Fort Lee Education Association’s Statement on Upcoming Schedule Changes

The scheduling changes the District is planning to make over the next couple of weeks are not in the best interest of all students and staff. These changes do not make sense academically and do not take into account the overall health and safety of the school community. Specifically, removing remote Wednesdays, will unnecessarily disrupt the most equitable and consistent  teaching day for students at every level. Firstly, remote Wednesdays is the only day that teachers see all their students in the same type of setting. This allows assessments to be delivered to all students at the same time, in the same format and with the same access to teacher assistance. With the new schedule, however, at the middle and high school levels assessments will have to be given to some students on one day and to the rest the next day which allows more time for questions to be shared amongst students, thus further compromising testing integrity. In the elementary schools, assessments in a hybrid setting pose the challenge of assisting in-person students while still monitoring and helping the remote cohort members. Fort Lee’s expert teachers have expressed that administering and monitoring assessments works better on remote days than on hybrid days. 

Secondly, virtual Wednesdays is the only school day that is totally mask free. This allows students to see their teachers’ and their peers’ faces which opens up opportunities for facial expressions or non-verbal communication. Studies have shown that faces can reveal a student’s mood, mental state and whether or not a student is comprehending what is being taught. Masked students’ moods or understandings are not as easily interpreted by teachers. Additionally, when teachers can instruct without a mask, they can place emphasis on certain parts of directions or a lesson to create more interest in learning as well as more understanding of content. Mask free Wednesdays also gives everyone a well needed break and freedom from the COVID safety protocols that have been in place for almost a year. It also puts the focus on implementing instructional activities which cannot happen in a socially distanced classroom or school. Some virtual Wednesday examples include students participating in scavenger hunts, joining breakout rooms to collaborate on a project, celebrating a holiday like Valentine’s Day, singing songs, meeting in small groups for guided reading practice or larger groups for instrument or voice lessons.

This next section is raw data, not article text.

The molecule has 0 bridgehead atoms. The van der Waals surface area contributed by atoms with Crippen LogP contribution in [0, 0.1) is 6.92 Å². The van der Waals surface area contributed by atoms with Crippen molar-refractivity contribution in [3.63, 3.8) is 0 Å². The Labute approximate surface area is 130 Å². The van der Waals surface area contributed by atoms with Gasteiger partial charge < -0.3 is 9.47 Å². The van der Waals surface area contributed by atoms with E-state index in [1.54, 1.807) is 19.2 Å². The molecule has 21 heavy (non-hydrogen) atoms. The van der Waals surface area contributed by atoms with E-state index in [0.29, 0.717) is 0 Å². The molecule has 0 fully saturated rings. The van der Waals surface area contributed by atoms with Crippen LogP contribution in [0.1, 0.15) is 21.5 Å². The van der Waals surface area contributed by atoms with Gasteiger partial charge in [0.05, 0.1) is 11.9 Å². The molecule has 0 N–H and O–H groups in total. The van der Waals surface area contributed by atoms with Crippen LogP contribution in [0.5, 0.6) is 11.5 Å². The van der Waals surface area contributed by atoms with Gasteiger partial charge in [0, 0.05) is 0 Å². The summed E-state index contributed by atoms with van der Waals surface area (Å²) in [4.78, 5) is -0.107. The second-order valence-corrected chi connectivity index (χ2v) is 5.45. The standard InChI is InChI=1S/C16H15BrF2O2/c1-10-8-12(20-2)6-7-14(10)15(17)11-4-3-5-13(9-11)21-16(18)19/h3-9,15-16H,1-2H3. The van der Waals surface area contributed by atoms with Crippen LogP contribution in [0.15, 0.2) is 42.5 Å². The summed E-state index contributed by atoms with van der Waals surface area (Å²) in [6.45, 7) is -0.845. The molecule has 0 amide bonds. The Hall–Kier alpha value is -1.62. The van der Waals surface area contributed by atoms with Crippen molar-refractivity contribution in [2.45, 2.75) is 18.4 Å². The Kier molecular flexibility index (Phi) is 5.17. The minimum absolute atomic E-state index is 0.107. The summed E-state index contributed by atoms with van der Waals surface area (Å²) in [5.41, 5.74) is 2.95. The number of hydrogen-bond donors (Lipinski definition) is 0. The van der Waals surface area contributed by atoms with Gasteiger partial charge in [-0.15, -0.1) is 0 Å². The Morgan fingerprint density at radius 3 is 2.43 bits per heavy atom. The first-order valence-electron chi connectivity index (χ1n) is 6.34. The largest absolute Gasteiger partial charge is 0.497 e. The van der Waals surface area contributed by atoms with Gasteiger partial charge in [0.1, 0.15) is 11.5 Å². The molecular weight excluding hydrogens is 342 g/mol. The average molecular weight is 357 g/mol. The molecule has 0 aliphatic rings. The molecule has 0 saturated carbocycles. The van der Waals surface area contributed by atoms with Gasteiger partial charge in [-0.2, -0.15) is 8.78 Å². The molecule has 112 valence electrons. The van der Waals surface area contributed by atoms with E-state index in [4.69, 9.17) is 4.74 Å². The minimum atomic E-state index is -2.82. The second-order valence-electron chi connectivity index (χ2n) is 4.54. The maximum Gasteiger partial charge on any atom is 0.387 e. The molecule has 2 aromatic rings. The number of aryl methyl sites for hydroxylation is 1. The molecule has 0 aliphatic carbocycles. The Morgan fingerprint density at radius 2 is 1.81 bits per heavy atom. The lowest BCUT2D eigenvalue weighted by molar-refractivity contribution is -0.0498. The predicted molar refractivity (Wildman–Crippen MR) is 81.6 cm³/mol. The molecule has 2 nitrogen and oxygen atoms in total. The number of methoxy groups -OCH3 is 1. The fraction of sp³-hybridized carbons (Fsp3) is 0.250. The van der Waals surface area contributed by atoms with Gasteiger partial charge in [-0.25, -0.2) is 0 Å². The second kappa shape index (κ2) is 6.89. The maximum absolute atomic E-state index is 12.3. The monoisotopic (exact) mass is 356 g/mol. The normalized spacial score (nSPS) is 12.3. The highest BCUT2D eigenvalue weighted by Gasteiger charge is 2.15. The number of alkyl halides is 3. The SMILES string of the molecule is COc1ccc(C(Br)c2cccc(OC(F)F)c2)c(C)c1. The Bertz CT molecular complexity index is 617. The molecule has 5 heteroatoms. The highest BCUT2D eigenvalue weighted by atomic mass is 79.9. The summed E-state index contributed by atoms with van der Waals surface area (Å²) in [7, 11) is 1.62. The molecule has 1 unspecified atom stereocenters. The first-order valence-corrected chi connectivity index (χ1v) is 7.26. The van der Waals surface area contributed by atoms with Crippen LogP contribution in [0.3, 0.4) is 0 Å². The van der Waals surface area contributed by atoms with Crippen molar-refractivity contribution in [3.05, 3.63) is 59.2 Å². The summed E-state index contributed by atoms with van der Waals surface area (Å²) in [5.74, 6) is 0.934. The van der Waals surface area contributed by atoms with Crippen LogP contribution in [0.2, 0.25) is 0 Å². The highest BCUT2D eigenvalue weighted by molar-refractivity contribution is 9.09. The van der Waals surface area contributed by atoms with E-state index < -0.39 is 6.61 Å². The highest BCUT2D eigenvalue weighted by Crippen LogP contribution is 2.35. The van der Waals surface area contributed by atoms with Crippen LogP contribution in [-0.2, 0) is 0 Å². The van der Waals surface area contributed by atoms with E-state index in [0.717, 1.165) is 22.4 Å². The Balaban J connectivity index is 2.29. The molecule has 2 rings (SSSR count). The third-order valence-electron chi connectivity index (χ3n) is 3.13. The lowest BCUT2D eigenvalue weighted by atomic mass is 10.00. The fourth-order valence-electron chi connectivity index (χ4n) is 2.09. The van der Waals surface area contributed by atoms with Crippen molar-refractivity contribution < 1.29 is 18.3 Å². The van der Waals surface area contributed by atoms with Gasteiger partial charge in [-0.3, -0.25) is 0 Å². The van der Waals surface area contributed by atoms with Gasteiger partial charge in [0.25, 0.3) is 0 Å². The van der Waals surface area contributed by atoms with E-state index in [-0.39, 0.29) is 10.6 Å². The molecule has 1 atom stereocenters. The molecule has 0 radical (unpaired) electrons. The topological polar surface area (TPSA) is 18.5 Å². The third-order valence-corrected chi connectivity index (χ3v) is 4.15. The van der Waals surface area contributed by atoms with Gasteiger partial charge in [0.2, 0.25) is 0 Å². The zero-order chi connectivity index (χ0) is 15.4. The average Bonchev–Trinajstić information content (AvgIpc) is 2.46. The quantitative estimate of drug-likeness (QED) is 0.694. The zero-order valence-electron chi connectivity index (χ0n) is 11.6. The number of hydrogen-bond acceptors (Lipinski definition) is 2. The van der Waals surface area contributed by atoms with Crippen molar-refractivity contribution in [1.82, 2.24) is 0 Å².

Third of all, remote Wednesdays at the middle and high schools allows teachers to see all of their periods in one day. This has some benefits beyond the aforementioned administration of assessments. First, it guarantees that students meet with all of their teachers three times each week. Without virtual Wednesdays, one group of students will only see their teachers twice a week. This is problematic since students tend to get lost without consistent delivery of curriculum and engagement with their instructors. Additionally, moving virtually through all of the periods for shorter times allows students who may not like focusing for an hour on one subject the ability to change to two new ones. Furthermore, the virtual Wednesday schedule in middle and high school most closely mirrors what a pre-COVID school day used to be like, while also preparing students for sudden shifts to full remote learning due to outbreaks in a building. Finally, with the removal of Cohort C at the  middle and high schools, all schools would be on an AA (Monday, Tuesday) and BB (Thursday Friday) schedule, making it less confusing for students and more convenient for parents.